by Andrea Gaucci and Simone Garagnani
The archaeological area and the National Etruscan Museum of Marzabotto retain the best preserved Etruscan city, founded on astronomical principles around 500 BC. This settlement, whose ancient name was Kainua, has kept its original urban layout intact. However, the archaeological evidence has little visual impact, since only buildings foundations have remained. Therefore, over the years the ancient city has been a test bench for developing documentation techniques which allow us today to follow the evolutionary path from traditional survey methods to BIM models.
The potentialities of the interdisciplinary research on the site have led to the birth of the Kainua Project, which merges the fields of archaeology, architecture, engineering and informatics. The project is part of an on-going excavation activity led by the Alma Mater Studiorum – University of Bologna in collaboration with the local Superintendence and the Polo Museale dell’Emilia Romagna, and it aims at the digital reconstruction of the Etruscan city, explicitly based on the Seville Principles of Virtual Archaeology.
Step 1. From the reconstruction drawings to the digital models
The area of the ancient city has been investigated since the middle of the 19th century, leading to the rediscovery of the urban layout, formed by streets, houses and households, and sacred buildings. The first attempts to return some buildings were made by Pericle Ducati, who suggested a hypothetical reconstruction restitution of the acropolis, and by Guido Achille Mansuelli, who proposed a reconstructive drawing of the city blocks.
Only in recent decades did modern methods of stratigraphic excavations raise greater awareness of the archaeological reconstruction of the buildings. Since 2000, during the events of Bologna European Capital of Culture, Giuseppe Sassatelli introduced digital restitution as a scientific and dissemination tool in the reconstruction of the Etruscan city.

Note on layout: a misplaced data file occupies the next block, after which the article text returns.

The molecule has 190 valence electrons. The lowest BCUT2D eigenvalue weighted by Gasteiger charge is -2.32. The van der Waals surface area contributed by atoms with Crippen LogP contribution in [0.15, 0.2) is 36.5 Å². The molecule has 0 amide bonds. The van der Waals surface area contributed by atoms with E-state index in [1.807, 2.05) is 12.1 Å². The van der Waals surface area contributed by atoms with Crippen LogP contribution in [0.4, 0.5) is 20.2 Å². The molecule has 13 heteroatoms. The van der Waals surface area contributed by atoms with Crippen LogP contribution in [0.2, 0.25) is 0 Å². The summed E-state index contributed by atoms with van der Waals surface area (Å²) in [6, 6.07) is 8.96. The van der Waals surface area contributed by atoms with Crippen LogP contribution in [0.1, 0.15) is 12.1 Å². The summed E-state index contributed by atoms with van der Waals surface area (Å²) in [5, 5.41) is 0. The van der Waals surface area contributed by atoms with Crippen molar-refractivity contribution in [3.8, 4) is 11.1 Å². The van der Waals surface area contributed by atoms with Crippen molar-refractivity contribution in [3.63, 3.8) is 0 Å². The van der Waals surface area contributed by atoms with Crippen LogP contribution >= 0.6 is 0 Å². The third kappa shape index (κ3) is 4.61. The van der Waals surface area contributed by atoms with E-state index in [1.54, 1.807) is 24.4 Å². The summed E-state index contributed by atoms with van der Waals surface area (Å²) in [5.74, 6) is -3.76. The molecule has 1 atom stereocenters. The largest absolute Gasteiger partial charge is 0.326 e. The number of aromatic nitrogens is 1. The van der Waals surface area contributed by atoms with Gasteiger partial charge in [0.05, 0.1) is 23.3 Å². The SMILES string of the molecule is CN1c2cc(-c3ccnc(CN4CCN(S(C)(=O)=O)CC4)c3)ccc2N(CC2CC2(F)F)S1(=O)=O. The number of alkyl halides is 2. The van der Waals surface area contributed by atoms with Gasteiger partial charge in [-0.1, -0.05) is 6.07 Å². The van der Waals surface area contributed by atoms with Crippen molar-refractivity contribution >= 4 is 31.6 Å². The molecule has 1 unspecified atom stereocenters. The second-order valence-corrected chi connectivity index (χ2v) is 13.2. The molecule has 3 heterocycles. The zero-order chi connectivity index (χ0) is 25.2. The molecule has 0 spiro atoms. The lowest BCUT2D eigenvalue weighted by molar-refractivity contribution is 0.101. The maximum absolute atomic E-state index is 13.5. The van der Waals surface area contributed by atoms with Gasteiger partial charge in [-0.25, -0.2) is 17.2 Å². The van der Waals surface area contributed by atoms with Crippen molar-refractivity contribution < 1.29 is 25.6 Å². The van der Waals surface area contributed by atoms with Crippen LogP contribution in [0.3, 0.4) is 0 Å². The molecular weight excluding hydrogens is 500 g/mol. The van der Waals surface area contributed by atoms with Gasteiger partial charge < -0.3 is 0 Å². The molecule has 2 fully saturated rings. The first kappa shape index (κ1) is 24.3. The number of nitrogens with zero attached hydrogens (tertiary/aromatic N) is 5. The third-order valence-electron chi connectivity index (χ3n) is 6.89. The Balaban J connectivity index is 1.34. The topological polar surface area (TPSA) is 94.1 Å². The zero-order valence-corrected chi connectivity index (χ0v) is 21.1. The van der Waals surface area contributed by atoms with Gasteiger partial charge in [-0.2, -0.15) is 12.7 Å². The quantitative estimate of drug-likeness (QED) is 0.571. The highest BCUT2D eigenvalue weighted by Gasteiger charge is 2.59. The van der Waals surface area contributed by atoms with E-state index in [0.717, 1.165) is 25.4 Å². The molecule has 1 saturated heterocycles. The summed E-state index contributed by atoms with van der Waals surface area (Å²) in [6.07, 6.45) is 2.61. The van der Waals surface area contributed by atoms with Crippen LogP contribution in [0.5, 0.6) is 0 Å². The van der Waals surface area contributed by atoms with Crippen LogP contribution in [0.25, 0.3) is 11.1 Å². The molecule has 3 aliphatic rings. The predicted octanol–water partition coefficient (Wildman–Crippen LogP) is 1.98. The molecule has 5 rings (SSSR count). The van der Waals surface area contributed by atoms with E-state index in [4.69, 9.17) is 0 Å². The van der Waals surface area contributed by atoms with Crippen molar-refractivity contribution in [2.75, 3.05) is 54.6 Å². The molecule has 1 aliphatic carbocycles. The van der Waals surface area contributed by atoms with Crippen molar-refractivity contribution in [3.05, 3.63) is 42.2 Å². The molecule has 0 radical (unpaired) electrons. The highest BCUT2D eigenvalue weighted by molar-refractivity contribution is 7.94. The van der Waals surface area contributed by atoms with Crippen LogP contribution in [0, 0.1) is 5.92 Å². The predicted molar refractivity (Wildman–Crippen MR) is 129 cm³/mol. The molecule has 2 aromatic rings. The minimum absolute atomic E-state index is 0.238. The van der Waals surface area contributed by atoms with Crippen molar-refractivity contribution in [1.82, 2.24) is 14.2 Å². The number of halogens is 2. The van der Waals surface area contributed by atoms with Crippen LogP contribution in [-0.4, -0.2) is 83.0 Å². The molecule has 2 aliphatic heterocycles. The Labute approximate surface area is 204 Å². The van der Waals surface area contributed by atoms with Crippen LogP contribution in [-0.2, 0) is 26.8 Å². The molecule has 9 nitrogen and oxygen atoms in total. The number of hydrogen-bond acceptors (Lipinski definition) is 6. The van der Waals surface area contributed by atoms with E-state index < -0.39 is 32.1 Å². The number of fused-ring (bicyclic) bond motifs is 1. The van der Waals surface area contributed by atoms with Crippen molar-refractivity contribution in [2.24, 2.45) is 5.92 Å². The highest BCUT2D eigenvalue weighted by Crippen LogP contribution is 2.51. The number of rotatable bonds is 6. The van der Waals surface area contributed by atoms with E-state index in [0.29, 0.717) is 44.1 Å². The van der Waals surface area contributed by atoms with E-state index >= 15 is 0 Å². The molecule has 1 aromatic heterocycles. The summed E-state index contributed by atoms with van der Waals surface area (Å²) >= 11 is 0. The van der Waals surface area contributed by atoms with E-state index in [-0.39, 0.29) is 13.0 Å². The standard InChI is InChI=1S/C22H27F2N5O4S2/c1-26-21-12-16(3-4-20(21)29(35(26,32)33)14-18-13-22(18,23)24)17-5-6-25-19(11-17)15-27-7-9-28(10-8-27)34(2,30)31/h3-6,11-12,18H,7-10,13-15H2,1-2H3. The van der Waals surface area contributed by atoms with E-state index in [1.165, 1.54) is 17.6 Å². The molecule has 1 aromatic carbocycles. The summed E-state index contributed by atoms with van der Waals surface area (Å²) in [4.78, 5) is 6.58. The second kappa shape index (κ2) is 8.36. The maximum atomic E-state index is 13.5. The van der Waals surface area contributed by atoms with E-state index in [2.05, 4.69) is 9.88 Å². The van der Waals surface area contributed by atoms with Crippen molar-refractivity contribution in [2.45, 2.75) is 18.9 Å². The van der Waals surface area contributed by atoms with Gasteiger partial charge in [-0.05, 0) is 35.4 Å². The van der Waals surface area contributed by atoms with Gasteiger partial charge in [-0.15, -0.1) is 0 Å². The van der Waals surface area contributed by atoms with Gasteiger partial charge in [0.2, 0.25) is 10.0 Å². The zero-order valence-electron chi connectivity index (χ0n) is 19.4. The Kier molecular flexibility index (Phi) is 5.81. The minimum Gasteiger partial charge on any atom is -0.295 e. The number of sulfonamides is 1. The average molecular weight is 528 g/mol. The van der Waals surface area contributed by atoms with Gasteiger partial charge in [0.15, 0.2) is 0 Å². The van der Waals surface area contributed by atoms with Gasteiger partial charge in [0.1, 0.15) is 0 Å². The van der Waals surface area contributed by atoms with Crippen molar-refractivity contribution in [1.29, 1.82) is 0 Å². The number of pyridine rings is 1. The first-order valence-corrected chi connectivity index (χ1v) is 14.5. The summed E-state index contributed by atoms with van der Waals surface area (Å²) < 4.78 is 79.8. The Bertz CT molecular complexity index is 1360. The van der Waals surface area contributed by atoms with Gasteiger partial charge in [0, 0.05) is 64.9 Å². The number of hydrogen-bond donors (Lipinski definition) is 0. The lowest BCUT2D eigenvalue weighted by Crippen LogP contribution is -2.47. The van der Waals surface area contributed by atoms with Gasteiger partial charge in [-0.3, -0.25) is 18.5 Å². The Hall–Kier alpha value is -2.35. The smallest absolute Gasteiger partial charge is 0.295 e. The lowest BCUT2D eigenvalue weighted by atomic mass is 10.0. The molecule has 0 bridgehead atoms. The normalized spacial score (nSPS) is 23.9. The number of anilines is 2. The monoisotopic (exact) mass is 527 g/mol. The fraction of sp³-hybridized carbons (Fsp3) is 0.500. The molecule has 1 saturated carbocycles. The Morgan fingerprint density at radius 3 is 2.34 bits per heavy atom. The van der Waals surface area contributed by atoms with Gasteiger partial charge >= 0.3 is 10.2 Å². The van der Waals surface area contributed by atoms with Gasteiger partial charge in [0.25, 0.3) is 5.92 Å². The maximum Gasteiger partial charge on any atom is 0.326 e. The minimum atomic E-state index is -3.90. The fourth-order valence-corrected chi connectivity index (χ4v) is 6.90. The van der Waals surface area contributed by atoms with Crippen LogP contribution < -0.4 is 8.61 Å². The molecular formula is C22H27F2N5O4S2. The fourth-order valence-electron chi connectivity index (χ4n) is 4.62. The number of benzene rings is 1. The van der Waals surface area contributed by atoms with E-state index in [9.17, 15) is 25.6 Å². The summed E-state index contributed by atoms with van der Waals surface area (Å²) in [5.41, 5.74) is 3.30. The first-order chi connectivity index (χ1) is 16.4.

Step 2. The archaeology of the non-existent
The reconstruction of the Kainua urban texture started from the Digital Terrain Model (DTM). Thanks to the survey of the acropolis (using terrestrial laser scanning techniques) and the open fields in the lower town (using digital photogrammetry through UAV technologies), a multi-scalar DTM of the archaeological area was designed and it was embedded in the Reno Valley DTM, a pioneer experiment carried out in 1993 by CINECA.
The elaboration of the digital model was based on the available archaeological data and on the results of the excavations carried out by Bologna University since 1988, which provided a term of comparison for other poorly-known contexts of the Etruscan city. An illustrative example is the study and reconstruction of the buildings of Regio IV, insula 1, the so-called “isolato Mansuelli”, whose excavations were started by Paolo Enrico Arias and Guido Achille Mansuelli between the 1950s and the 1960s.
The Kainua Project adopts two distinct methodologies: the former is meant to be a knowledge dissemination media useful for virtual representations in museums, exhibitions and on the archaeological site, the latter is meant to become a complex database framework designed for experts. From a digital perspective, this second approach, which considers both visualization and data mining approaches, is very similar to the Building Information Modeling (BIM) process that can be applied during the building design process of new contemporary facilities. Recently, thanks to the advantages of the Historic Building Information Modeling (HBIM) – a BIM-based approach applied on the existing domain – BIM methods have been appreciated for monumental heritage documentation and for the archaeology of non-existing constructions.